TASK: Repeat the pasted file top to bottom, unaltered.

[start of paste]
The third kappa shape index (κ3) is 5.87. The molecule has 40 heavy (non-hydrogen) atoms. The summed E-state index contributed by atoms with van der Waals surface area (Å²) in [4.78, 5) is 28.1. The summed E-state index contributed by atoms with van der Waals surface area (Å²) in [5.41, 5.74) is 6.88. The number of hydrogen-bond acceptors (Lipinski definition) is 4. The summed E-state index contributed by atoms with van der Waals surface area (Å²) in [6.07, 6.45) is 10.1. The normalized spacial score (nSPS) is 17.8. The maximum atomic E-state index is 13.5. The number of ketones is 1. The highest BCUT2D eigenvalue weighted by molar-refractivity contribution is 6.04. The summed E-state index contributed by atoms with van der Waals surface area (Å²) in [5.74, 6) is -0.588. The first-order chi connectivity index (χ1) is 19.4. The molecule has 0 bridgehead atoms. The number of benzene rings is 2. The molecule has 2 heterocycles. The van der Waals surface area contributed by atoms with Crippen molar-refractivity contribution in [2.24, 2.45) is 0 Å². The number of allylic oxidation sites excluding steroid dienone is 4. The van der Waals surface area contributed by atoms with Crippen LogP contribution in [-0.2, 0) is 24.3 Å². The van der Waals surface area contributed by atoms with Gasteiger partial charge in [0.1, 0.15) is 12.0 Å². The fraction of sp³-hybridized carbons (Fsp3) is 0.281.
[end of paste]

The third kappa shape index (κ3) is 5.87. The molecule has 40 heavy (non-hydrogen) atoms. The summed E-state index contributed by atoms with van der Waals surface area (Å²) in [4.78, 5) is 28.1. The summed E-state index contributed by atoms with van der Waals surface area (Å²) in [5.41, 5.74) is 6.88. The number of hydrogen-bond acceptors (Lipinski definition) is 4. The summed E-state index contributed by atoms with van der Waals surface area (Å²) in [6.07, 6.45) is 10.1. The normalized spacial score (nSPS) is 17.8. The maximum atomic E-state index is 13.5. The number of ketones is 1. The highest BCUT2D eigenvalue weighted by molar-refractivity contribution is 6.04. The summed E-state index contributed by atoms with van der Waals surface area (Å²) in [5.74, 6) is -0.588. The first-order chi connectivity index (χ1) is 19.4. The molecule has 0 bridgehead atoms. The number of benzene rings is 2. The molecule has 2 heterocycles. The van der Waals surface area contributed by atoms with Crippen molar-refractivity contribution in [2.24, 2.45) is 0 Å². The number of allylic oxidation sites excluding steroid dienone is 4. The van der Waals surface area contributed by atoms with Crippen LogP contribution in [-0.2, 0) is 24.3 Å². The van der Waals surface area contributed by atoms with Gasteiger partial charge in [0.1, 0.15) is 12.0 Å². The fraction of sp³-hybridized carbons (Fsp3) is 0.281.